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‘Dunes’ Spotted on Saturn’s Moon, Titan

Hundreds of sand dunes are visible as dark lines snaking across the surface.
Hundreds of sand dunes are visible as dark lines snaking across the surface.

Saturn’s largest moon, Titan, appears to have a large area of dunes, according to new images released by the U.S. space agency.

The radar images came from NASA’s Cassini probe as it made a close flyby of Titan July 25, passing as near as 976 kilometers from the moon.

NASA thinks the dunes are made up of “grains derived from hydrocarbons that have settled out of Titan’s atmosphere.” The dunes appear to circle most of Titan’s equator, and researchers say that they will be helpful in understanding winds on the moon.

"Dunes are dynamic features. They're deflected by obstacles along the downwind path, often making beautiful, undulating patterns," said Jani Radebaugh, a Cassini radar team associate at Brigham Young University in Provo, Utah.

Another image released by NASA shows an area on Titan called the “Xanadu annex,” a feature on the moon that appears “made up of the same type of mountainous terrains observed in Xanadu and scattered across other parts of Titan.”

Xanadu is the first surface feature to be spotted on Titan, having first been seen in 1994 by the Hubble Space Telescope.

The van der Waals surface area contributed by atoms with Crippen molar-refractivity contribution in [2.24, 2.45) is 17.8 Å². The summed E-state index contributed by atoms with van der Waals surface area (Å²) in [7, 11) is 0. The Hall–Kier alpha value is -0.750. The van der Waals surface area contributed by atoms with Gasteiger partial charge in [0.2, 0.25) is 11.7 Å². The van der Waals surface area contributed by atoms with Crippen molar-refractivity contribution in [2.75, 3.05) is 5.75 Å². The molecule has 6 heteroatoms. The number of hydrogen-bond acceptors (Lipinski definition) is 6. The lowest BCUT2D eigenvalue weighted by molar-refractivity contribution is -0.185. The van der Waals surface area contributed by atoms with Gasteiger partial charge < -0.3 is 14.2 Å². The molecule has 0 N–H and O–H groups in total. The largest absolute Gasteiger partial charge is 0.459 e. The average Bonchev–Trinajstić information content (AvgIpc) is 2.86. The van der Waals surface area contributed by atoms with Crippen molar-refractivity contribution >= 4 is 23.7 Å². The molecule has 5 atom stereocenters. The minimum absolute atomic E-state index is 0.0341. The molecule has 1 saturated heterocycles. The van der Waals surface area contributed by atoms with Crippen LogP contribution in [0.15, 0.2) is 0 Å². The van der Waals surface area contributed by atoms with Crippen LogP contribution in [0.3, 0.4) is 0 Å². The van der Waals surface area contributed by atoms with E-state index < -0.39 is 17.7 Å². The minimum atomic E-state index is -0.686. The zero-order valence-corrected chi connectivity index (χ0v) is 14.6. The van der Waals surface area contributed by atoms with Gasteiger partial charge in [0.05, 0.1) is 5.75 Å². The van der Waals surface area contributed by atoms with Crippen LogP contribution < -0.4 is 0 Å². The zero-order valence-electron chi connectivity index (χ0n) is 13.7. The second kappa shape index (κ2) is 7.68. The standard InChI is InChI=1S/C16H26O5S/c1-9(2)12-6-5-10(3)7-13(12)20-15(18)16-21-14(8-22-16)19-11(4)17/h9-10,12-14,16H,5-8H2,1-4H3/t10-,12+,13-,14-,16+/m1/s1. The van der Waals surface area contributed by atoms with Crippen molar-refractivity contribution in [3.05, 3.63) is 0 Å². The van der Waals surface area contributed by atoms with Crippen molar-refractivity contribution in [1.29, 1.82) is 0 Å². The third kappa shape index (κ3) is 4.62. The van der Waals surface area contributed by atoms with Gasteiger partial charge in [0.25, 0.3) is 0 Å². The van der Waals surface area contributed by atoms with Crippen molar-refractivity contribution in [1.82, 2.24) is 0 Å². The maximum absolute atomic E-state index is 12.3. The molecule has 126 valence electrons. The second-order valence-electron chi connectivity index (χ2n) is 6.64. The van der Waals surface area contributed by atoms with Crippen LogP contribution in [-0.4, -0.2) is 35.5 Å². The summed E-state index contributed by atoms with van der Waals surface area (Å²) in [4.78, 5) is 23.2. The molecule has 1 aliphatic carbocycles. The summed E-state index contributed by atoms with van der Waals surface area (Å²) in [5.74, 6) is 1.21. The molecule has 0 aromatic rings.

"This 'annex' looks quite similar to Xanadu using our radar, but there seems to be something different about the surface there that masks this similarity when observing at other wavelengths, as with Hubble," said Mike Janssen, also a Jet Propulsion Laboratory ((JPL)) member of the radar team. "It's an interesting puzzle."

NASA says the areas appear to be quite old.

"These mountainous areas appear to be the oldest terrains on Titan, probably remnants of the icy crust before it was covered by organic sediments from the atmosphere," said Rosaly Lopes, a Cassini radar team member at JPL. "Hiking in these rugged landscapes would likely be similar to hiking in the Badlands of South Dakota."

Cassini has now made 122 encounters with Titan since it arrived at Saturn in mid-2004. It is the last time the probe will examine the far southern regions of the moon.

An image of Saturn's moon Titan taken by the Cassini spacecraft. Courtesy NASA
An image of Saturn's moon Titan taken by the Cassini spacecraft. Courtesy NASA

"If Cassini were orbiting Earth instead of Saturn, this would be like getting our last close view of Australia," said Stephen Wall, deputy lead of the Cassini radar team at NASA's Jet Propulsion Laboratory in Pasadena, California.

Cassini will now focus its flybys on liquid-filled lakes and seas found in the extreme north of the moon.

Titan is the only other world astronomers know of that has stable liquid on its surface; but, instead of the water that drives Earth's hydrocycle, Titan's rivers, lakes, seas and oceans are filled with liquid hydrocarbons such as ethane and methane.

Cassini first confirmed the presence of liquid ethane in a lake called Ontario Lacus, in Titan’s southern hemisphere, during its 2008 flyby of the Saturnian moon.

Astrobiologists think the moon could have the chemical building blocks required for the creation of life.

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